Museum of Indian Arts and Culture
Opening July 16, 2023 - Masterpieces Gallery
Santa Fe, NM - The horizon line is both a point of connection between sky and earth and a separation of space. Horizons: Weaving Between the Lines with Diné Textiles at Museum of Indian Arts & Culture (MIAC) explores the connections between weaving and photography as modes of engagement with place. By situating these two media in conversation, this exhibition presents each as a way of seeing and knowing Dinétah, the Navajo homeland, emphasizing the land-based and relational practices of Diné (Navajo) weaving. Horizons is on view July 16, 2023, through June 2, 2024.
May 21, 2023 - Apr 7, 2024
Ghhúunayúkata / To Keep Them Warm: The Alaska Native Parka
Museum of International Folk Art
Ghhúunayúkata / To Keep Them Warm explores the art of the parka, a garment made for survival in the harsh environments where Alaska Native peoples live and thrive.
Drawing from the MIAC permanent collection and the generosity of private lenders, Down Home brings together decades of Lovato’s work. Selections detailing his trademark corn, horse, and hand motifs are complemented by individual masterpieces evoking family, migration, and cosmology.
Importantly, the exhibition focuses on Lovato’s interpretation of his own work. Visitors will leave not only with a deeper knowledge of jewelry making and tufa casting, but of Lovato as an artist, community member, and storyteller. As a complement to his artistic practice, Lovato is dedicated to working within his community, serving as an advocate for language revitalization, education, and the power of art to facilitate healing.
In addition to showing Lovato’s innovative and always one-of-a-kind pendants, stamped necklaces, bracelets, rings, pins, and sculptural items the exhibition also includes the work of his grandfather, Leo Coriz.
The New Mexico History Museum, with support from New Mexico Magazine, proudly presents EnchantOrama! New Mexico Magazine Celebrates 100. Learn why and how the publication began, view a selection from over one thousand magazine covers, and enjoy seeing over two hundred photographs published in the magazine since 1923. Visitors will enjoy a mid-century office space—replete with a rotary telephone—as they peruse previous editions of the magazine or type up an article on a 1970s typewriter. Join us for a free public opening reception in our main lobby, hosted by the MNMF Women’s Board, on Sunday, April 16, 2023 from 1-3pm, with free admission.
Photo Credit: Tourists at Mesa Encantada near Acoma Pueblo, 1954. Photograph by Harvey Caplin. Palace of the Governors Photo Archives Neg. No. 058264
As part of our Highlights from the Collection: The Larry and Alyce Frank Collection of Santos (saints), in the Palace of the Governors features sixty retablos (devotional paintings on panel) and bultos (carved religious sculptures) from 1810-1880. They were acquired by the museum in 2007, and previously on display as part of the Tesoros de Devocion/Treasures of Devotion exhibition from 2008-2018. Bultos and retablos were created for villages and Pueblo churches, home altars, and the private devotional chapter houses of lay brotherhoods, known commonly to outsiders as Penitentes to promote and teach the Catholic religion in Spanish-speaking and Native communities. Experience works from master santeros (saint-makers) José Rafael Aragón, Molleno, the Laguna Santero, José Aragón, and more!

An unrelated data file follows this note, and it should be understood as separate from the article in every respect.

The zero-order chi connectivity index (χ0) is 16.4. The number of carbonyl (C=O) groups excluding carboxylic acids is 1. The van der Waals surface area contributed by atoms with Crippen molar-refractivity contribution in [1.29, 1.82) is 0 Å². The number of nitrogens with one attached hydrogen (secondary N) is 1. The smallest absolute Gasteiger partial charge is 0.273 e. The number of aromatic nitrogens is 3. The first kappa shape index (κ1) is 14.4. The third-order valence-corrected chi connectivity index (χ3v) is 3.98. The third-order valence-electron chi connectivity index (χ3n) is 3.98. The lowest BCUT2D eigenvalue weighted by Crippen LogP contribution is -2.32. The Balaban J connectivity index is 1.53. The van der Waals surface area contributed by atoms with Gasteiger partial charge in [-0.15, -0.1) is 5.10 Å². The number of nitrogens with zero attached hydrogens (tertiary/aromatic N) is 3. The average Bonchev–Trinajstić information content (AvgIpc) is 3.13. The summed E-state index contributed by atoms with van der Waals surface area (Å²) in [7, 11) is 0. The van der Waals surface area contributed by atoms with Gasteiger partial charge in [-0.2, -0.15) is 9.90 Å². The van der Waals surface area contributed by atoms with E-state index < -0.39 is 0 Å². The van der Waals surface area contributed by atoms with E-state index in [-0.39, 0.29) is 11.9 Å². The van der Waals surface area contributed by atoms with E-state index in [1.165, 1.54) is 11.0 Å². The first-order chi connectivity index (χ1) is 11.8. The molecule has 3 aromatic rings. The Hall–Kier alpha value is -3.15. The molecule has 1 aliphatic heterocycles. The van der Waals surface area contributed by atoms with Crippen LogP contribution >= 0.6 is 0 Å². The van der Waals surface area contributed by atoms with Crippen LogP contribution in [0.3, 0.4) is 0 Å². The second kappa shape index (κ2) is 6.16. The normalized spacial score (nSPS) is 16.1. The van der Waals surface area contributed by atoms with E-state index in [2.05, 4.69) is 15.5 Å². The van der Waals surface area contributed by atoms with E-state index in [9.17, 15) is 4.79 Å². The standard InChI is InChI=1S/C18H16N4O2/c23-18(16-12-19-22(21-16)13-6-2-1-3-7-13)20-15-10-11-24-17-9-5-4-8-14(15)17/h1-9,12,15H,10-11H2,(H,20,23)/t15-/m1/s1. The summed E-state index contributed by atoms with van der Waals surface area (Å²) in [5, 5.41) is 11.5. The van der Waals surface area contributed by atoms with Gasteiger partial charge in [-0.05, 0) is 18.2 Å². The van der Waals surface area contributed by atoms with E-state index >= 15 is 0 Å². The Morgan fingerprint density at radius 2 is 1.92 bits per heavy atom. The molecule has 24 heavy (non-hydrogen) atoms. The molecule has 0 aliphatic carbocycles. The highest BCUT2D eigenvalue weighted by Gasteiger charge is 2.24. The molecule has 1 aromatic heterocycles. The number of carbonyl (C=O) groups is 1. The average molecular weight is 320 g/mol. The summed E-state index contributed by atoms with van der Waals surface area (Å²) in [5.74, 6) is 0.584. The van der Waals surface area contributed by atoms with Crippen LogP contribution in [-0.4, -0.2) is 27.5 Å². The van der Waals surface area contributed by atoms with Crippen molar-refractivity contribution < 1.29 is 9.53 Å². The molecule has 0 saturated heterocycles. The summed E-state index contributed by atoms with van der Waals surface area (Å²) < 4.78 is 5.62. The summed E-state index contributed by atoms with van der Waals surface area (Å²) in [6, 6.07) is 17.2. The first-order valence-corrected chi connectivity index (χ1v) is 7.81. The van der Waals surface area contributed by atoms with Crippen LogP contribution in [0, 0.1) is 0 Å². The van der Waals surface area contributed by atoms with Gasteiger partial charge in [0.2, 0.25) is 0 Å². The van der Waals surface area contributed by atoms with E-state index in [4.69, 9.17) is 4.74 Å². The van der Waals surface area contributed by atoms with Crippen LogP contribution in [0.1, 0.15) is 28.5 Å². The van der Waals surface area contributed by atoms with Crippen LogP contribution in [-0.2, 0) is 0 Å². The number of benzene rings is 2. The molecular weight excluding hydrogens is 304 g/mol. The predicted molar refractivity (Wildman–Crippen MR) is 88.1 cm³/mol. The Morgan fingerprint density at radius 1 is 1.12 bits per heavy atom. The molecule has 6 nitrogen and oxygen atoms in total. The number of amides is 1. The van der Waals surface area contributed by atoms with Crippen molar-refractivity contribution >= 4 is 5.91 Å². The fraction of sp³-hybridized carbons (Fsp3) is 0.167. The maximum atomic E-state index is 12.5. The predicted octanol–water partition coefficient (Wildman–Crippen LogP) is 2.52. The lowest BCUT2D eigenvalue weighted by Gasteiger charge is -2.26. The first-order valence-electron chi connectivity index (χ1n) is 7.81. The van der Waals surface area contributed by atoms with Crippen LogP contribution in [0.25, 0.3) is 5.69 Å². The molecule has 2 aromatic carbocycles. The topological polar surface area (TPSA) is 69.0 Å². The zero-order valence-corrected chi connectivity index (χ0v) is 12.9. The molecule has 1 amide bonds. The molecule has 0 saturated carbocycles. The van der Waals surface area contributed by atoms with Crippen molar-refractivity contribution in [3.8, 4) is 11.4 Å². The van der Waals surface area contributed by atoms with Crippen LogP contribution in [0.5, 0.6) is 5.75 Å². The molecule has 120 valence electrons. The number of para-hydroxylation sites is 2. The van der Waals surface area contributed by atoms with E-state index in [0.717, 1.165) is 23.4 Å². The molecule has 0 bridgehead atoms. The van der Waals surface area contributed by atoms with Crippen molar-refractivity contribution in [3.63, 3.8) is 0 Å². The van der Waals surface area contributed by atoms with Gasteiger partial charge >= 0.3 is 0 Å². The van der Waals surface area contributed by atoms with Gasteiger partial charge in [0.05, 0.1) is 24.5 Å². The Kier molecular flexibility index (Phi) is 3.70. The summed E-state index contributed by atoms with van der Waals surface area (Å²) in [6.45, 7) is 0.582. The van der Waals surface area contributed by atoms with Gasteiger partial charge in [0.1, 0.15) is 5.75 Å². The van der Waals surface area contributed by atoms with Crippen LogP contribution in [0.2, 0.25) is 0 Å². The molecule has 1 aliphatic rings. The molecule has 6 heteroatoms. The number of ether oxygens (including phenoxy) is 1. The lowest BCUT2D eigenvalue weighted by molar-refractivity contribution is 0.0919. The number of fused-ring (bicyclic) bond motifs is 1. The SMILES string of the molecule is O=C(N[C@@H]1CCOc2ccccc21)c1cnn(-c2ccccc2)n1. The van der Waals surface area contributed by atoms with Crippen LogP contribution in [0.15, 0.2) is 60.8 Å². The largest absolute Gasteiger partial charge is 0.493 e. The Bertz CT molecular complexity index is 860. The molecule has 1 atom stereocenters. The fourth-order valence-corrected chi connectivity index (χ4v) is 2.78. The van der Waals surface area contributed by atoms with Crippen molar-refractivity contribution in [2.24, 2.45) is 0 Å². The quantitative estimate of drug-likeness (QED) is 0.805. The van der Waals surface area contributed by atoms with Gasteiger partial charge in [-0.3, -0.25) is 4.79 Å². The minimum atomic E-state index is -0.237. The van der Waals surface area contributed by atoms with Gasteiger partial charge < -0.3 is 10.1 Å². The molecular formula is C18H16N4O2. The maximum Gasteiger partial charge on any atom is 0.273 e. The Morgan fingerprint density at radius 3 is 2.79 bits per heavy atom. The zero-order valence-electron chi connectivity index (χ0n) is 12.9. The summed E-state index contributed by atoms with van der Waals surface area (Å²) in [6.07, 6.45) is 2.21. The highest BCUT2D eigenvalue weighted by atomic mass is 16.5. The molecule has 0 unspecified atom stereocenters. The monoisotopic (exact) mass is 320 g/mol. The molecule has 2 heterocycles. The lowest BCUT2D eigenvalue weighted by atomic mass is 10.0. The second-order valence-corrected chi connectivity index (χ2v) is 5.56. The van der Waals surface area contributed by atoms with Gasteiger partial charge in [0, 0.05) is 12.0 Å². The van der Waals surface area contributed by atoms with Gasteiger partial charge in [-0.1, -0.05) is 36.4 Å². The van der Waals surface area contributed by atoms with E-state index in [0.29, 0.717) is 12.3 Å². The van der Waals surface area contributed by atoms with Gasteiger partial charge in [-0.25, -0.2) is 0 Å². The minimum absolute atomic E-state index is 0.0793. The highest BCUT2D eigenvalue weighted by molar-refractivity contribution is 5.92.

José Rafael Aragón, Santa Rita de Casia, 1821-1862. Larry and Alyce Frank Collection. NMHM/DCA 2007.032.035
Apr 1, 2023 - Apr 1, 2025
Silver and Stones: Collaborations in Southwest Jewelry
New Mexico History Museum
Currently on display in the New Mexico History Museum’s Palace of the Governors, is an unusual jewelry collection from the 1940s and 1950s that exemplifies a beneficial economic relationship between Diné (Navajo) silversmith, David Taliman (1901–1967), and Jewish merchant, William C. Ilfeld (1905–1979). William C. Ilfeld was the grandson of the Jewish pioneer Charles Ilfeld, who emigrated from Germany in 1865. William managed the Native American jewelry department at the family’s department store in Las Vegas, New Mexico. Taliman worked in several trading post shops including Maisel’s in Albuquerque and Julius Gan’s Southwest Arts and Crafts in Santa Fe. Ilfeld’s designs were produced by Native artisans, like Taliman, who often used stones from his personal collection. The jewelry was donated by Ilfeld to the New Mexico History Museum in 1971 and is part of the museum’s permanent collection.
Photo credit: Necklace; David Taliman (Diné) 1940s–1950s, Commissioned by William C. Ilfeld-New Mexico History Museum (NMHM/DCA), 05355.45
Mar 31, 2023 - Nov 5, 2023
Between the Lines: Prison Art & Advocacy | A Community Conversation
Museum of International Folk Art
Along with exploring exhibition themes, aesthetics, materials and artists, visitors will have the opportunity to provide their input in this initial iteration of the upcoming exhibition Between the Lines: Prison Art and Advocacy. This six-month exhibition will ask visitors to reflect on individual pieces and installation themes through a series of prompts, talk back boards and a dialogue lounge, while offering opportunities for community members to share their personal stories related to the show.
A series of community dialogues is also planned for the space, which in concert with visitor input, will help inform the final exhibition set to open in the Cotsen Gallery in 2024.
Purse, artists unknown, 2018-2020, Cibola County Correction Center, Milan, New Mexico. Made from chewing gum wrappers. MOIFA Collection, gift of Santa Fe Dreamers Project.
This purse was made by an asylum-seeking transgender artist, for wear in a prisoner-organized fashion show inside this ICE detention center.
Organized from the New Mexico Museum of Art’s growing art glass collection, this exhibition explores how artists working in glass have engaged the natural world as content for their work. It also examines the nature of glass as a medium, exploring the technical and material nature of glass, the natural qualities of the medium and the process of how artists work with glass.
Jan 29, 2023 - Nov 3, 2024
La Cartonería Mexicana / The Mexican Art of Paper and Paste
Museum of International Folk Art